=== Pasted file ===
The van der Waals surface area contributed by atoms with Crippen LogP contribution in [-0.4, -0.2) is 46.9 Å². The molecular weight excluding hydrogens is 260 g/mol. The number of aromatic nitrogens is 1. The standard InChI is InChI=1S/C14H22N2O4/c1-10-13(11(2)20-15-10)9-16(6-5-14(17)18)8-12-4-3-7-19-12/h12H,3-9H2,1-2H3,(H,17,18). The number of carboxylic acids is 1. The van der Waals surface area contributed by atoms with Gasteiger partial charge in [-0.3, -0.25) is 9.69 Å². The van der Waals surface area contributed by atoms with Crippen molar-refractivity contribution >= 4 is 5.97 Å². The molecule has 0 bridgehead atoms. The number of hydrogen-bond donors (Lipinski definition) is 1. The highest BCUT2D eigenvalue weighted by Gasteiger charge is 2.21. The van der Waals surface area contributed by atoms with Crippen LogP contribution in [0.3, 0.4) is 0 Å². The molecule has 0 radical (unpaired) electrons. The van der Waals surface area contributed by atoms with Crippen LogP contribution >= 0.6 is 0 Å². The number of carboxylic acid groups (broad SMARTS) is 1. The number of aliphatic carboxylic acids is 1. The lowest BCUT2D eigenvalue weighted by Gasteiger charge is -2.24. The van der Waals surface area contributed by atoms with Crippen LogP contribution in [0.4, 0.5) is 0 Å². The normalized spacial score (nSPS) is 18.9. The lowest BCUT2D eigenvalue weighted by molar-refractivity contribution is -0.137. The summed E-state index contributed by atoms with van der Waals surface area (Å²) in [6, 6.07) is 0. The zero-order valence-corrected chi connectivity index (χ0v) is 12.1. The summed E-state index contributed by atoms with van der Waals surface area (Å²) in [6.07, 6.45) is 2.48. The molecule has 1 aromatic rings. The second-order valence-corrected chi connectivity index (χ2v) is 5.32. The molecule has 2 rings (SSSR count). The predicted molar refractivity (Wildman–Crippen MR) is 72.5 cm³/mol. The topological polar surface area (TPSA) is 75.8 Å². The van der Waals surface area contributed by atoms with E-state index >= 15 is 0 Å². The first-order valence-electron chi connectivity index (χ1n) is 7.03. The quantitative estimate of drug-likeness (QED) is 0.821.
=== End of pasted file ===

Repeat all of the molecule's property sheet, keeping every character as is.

The van der Waals surface area contributed by atoms with Crippen LogP contribution in [-0.4, -0.2) is 46.9 Å². The molecular weight excluding hydrogens is 260 g/mol. The number of aromatic nitrogens is 1. The standard InChI is InChI=1S/C14H22N2O4/c1-10-13(11(2)20-15-10)9-16(6-5-14(17)18)8-12-4-3-7-19-12/h12H,3-9H2,1-2H3,(H,17,18). The number of carboxylic acids is 1. The van der Waals surface area contributed by atoms with Gasteiger partial charge in [-0.3, -0.25) is 9.69 Å². The van der Waals surface area contributed by atoms with Crippen molar-refractivity contribution >= 4 is 5.97 Å². The molecule has 0 bridgehead atoms. The number of hydrogen-bond donors (Lipinski definition) is 1. The highest BCUT2D eigenvalue weighted by Gasteiger charge is 2.21. The van der Waals surface area contributed by atoms with Crippen LogP contribution in [0.3, 0.4) is 0 Å². The molecule has 0 radical (unpaired) electrons. The van der Waals surface area contributed by atoms with Crippen LogP contribution >= 0.6 is 0 Å². The number of carboxylic acid groups (broad SMARTS) is 1. The number of aliphatic carboxylic acids is 1. The lowest BCUT2D eigenvalue weighted by Gasteiger charge is -2.24. The van der Waals surface area contributed by atoms with Crippen LogP contribution in [0.4, 0.5) is 0 Å². The normalized spacial score (nSPS) is 18.9. The lowest BCUT2D eigenvalue weighted by molar-refractivity contribution is -0.137. The summed E-state index contributed by atoms with van der Waals surface area (Å²) in [6, 6.07) is 0. The zero-order valence-corrected chi connectivity index (χ0v) is 12.1. The summed E-state index contributed by atoms with van der Waals surface area (Å²) in [6.07, 6.45) is 2.48. The molecule has 1 aromatic rings. The second-order valence-corrected chi connectivity index (χ2v) is 5.32. The molecule has 2 rings (SSSR count). The predicted molar refractivity (Wildman–Crippen MR) is 72.5 cm³/mol. The topological polar surface area (TPSA) is 75.8 Å². The van der Waals surface area contributed by atoms with E-state index >= 15 is 0 Å². The first-order valence-electron chi connectivity index (χ1n) is 7.03. The quantitative estimate of drug-likeness (QED) is 0.821.